I must go.
She must eat now.
We must talk to him today.
I can ask him.
They can buy the present here.
You will see her over the weekend.
The idea will be brought up at the meeting. 

So to repeat the rules about modals:
– always used as the first of two verbs
– modifies the status of the main verb which is paired with it
– never changes its form or spelling
– second verb is always in root form with no changes of tense
– the word ‘to’ is never used between the two verbs (except for ‘ought to’)

The following are all incorrect:
Incorrect: He should always thinking before he acts.
Incorrect: They must to be on time.
Incorrect: She cans swim.
Incorrect: I must to talk to the man.
Incorrect: He should says what he mights to do in the future.

6.  Using verb ‘to be’ and ‘ed’ instead of ‘ing’
You are correct to use the ‘ing’ form of a verb when using the verb ‘to be’: am, is, are, was, were, will be.
I am going
I am teaching
He is singing
My students are learning
The dog was eating
They were sitting
We will be coming late
when you are using the verb ‘to be’ to describe a person’s feelings, ‘ed’ is added to the end of the verb and not ‘ing’.
Examples: ‘I am excited’ which means how you feel. You can say ‘I am exciting’ but that means that you are exciting to other people, and it does not relate to your feelings.
In the following, we can say I am interesting, disappointing, tiring, depressing, exciting, boring – but this says how the person is or appears to other people.  When it expresses how you or a person feels, use ‘am, is, are, was, were, will be’ with the ending ‘ed’: I am finished. She is tired. They are discouraged.
Other examples:
I’m interested
we are interested
she is interested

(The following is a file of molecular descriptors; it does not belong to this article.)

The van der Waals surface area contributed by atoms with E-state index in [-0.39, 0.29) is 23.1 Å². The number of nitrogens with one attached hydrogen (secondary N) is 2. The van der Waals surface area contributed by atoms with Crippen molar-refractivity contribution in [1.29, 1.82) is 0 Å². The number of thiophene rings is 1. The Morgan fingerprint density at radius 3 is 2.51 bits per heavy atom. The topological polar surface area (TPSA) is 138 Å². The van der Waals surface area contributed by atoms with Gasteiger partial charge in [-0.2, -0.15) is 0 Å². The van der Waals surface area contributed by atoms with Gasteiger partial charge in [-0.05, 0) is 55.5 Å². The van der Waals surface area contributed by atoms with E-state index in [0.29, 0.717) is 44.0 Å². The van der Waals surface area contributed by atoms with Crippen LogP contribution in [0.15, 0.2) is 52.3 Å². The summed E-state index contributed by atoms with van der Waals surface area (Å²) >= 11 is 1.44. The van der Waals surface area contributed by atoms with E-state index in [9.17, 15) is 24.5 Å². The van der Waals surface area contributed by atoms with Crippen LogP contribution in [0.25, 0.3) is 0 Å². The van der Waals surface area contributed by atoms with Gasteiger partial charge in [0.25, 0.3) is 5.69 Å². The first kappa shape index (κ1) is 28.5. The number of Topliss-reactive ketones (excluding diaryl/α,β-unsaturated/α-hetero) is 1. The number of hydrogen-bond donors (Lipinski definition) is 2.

I’m disappointed
I am tired 
I am depressed
he is depressed
I am bored
they are bored

The following are all incorrect:
Incorrect: I teaching in the morning.
Incorrect: They were sing in school.
Incorrect: The dogs and cats singing outside the window.
Incorrect: Everyone on my team is frustrating.

One sentence with examples of all 6 errors:
He tell me that I have get package at post office, but I must to have a notice. I am discouraging because the post office is ask for the notice, and I want give it, but I always forgetting it.

He tells me that I have to get a package at the post office, but I must to have a notice. I am discouraged because the post office is asking for the notice, and I want to give it, but I am always forgetting it.

Answers to all other incorrect sentences in the lesson

Rule 1
The cat likes his food.
She buys only what she wants.
They want many things.
The birds sing.
She has a bird and wants to get another.

Rule 2
We are swimming when we go to the lake.
I am seeing only what I want to see.
He is walking for 3 miles every day.
Are they planning to go?
They are looking for a good house.

Rule 3
I am going home.
They ordered a meal.
They have nice hair. (hair does not take ‘a’)
We are going to the house.

Rule 4
I want to cook when I come home.
They always start talking when the movie begins.
My dog starts barking when he is hungry.

Rule 5
He should always think before he acts.
They must be on time.
She can swim.
I must talk to the man.
He should say what he might do in the future. Remember, no ‘s’ on ‘should’, ‘say’ or ‘might’ or ‘to’ since they are modal verbs.

Rule 6
I am teaching in the morning.
They were singing in school.
The dogs and cats are singing outside the window.
Everyone on my team is frustrated.